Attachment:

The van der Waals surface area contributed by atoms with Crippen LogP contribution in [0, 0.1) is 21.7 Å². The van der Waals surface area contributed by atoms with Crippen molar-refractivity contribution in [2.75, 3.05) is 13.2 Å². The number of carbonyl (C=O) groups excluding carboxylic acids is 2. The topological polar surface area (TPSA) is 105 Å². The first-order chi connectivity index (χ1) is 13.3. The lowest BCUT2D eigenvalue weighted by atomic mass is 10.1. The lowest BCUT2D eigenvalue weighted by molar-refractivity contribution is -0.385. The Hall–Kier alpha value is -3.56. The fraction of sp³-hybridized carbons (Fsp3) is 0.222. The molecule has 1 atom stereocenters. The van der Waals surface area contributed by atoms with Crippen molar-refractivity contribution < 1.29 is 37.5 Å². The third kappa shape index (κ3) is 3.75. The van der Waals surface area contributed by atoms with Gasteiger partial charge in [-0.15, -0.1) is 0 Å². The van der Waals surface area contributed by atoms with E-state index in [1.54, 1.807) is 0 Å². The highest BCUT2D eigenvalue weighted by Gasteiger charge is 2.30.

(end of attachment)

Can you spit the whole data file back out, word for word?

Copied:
The van der Waals surface area contributed by atoms with Crippen LogP contribution in [0, 0.1) is 21.7 Å². The van der Waals surface area contributed by atoms with Crippen molar-refractivity contribution in [2.75, 3.05) is 13.2 Å². The number of carbonyl (C=O) groups excluding carboxylic acids is 2. The topological polar surface area (TPSA) is 105 Å². The first-order chi connectivity index (χ1) is 13.3. The lowest BCUT2D eigenvalue weighted by atomic mass is 10.1. The lowest BCUT2D eigenvalue weighted by molar-refractivity contribution is -0.385. The Hall–Kier alpha value is -3.56. The fraction of sp³-hybridized carbons (Fsp3) is 0.222. The molecule has 1 atom stereocenters. The van der Waals surface area contributed by atoms with Crippen molar-refractivity contribution < 1.29 is 37.5 Å². The third kappa shape index (κ3) is 3.75. The van der Waals surface area contributed by atoms with Gasteiger partial charge in [-0.15, -0.1) is 0 Å². The van der Waals surface area contributed by atoms with E-state index in [1.54, 1.807) is 0 Å². The highest BCUT2D eigenvalue weighted by Gasteiger charge is 2.30.